24 February, 2024
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Government to map out disability insurance reforms


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People involved in National Disability Insurance Scheme have been promised a better experience and broader support.

The federal government will on Thursday release the report of an independent review of the scheme by one of the architects, Professor Bruce Bonyhady, and former senior public servant Lisa Paul.

Prime Minister Anthony Albanese struck an initial deal with state and territory leaders at a national cabinet meeting on Wednesday to respond to the review.

Mr Albanese said the NDIS, which is putting pressure on government budgets as demand and costs rise, needed reform to ensure it could continue to provide “life-changing support” to people with a disability.

The prime minister and premiers agreed to work on new laws which he said would “improve the experience of participants and restore the original intent of the scheme, to support people with permanent and significant disability, with a broader ecosystem of support”.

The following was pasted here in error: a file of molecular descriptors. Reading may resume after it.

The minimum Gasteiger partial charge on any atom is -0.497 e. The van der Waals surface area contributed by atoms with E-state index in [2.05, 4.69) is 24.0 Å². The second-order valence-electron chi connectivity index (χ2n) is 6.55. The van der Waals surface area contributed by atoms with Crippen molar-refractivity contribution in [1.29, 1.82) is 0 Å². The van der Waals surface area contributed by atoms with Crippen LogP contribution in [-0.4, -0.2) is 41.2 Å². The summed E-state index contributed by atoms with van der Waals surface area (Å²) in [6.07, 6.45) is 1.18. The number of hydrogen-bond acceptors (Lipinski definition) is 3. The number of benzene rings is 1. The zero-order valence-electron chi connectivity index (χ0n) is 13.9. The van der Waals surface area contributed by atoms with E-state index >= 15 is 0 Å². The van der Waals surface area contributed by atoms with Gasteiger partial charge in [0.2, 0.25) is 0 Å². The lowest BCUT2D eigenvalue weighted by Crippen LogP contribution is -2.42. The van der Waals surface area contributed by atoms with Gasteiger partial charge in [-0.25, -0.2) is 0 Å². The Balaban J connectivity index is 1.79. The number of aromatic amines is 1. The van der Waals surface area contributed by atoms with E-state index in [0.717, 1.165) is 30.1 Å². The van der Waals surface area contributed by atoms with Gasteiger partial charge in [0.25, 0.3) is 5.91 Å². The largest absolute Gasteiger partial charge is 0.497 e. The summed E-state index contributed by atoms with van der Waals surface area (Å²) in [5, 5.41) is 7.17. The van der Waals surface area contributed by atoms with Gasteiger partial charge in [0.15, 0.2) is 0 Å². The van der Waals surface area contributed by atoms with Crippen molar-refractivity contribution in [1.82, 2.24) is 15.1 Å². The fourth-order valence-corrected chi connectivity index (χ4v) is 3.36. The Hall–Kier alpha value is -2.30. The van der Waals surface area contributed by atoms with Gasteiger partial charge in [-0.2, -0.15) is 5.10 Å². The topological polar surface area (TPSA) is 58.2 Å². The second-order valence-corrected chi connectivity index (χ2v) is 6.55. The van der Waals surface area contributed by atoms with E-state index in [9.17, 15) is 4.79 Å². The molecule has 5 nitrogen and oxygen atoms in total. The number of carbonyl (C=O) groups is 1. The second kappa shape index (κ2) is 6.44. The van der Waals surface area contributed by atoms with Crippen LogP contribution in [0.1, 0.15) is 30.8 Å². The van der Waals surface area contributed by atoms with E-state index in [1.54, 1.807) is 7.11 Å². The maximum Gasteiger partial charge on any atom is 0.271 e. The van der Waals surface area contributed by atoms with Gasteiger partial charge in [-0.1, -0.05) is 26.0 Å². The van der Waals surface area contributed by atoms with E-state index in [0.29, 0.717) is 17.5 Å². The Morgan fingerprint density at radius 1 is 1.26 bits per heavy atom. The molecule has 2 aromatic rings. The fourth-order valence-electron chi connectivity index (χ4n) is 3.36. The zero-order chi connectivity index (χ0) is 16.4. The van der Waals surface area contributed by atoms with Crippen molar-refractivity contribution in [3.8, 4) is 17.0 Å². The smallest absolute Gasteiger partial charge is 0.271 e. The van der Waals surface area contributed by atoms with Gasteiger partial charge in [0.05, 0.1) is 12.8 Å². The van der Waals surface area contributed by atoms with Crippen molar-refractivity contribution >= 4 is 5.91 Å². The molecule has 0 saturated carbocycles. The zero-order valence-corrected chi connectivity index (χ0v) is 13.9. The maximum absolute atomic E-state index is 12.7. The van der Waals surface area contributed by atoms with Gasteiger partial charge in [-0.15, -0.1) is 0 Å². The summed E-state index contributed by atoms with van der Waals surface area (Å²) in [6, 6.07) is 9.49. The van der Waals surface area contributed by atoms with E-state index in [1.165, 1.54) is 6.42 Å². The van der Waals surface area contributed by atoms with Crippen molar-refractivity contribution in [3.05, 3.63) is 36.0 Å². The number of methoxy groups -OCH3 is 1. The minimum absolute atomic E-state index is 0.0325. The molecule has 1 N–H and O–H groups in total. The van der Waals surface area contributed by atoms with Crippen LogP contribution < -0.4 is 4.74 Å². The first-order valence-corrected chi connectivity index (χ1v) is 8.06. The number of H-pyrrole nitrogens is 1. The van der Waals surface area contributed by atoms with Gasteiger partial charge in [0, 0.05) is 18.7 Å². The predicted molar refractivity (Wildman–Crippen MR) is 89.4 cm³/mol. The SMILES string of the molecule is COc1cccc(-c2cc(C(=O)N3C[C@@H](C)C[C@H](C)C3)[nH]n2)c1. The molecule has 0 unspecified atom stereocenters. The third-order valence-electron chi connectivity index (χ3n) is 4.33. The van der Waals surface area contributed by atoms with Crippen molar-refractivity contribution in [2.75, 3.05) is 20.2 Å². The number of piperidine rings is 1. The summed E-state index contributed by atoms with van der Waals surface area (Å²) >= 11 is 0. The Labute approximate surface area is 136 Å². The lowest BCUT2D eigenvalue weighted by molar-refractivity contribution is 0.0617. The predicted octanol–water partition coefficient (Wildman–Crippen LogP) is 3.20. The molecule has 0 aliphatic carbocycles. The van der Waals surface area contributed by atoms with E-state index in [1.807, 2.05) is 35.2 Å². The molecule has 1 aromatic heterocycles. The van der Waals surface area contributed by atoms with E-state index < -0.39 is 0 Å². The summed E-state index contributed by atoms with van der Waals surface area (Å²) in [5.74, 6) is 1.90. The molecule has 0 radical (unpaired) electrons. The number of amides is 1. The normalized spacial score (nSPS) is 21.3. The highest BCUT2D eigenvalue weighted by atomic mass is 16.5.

Anthony Albanese says the NDIS needs reform to so it can provide support to people with a disability Image by Lukas Coch/AAP PHOTOS 

As well, state and territory NDIS contribution escalation rates would be adjusted, increasing from four per cent to be in line with actual scheme growth, capped at eight per cent.

The Commonwealth would pay the remainder of the scheme costs growth from July 2028.

New “foundational supports”, delivered through childcare centres and schools, would be designed to help children with such conditions as early developmental issues.

The cost of these new supports would be shared 50-50 between the commonwealth and states.

 Reforms will be outlined in speech by NDIS Minister Bill Shorten in Canberra on Thursday. Image by Mick Tsikas/AAP PHOTOS 

Further reforms will be outlined in a speech by NDIS Minister Bill Shorten to the National Press Club on Thursday.

Mr Shorten is expected to explain how the government intends to reduce costs, through structural and other changes, without undermining support.

The cost of the NDIS, which supports about 631,000 Australians, is surging at an unsustainable 14 per cent a year.

But the federal government wants to contain its growth to eight per cent, lest it start eroding other parts of the federal budget.

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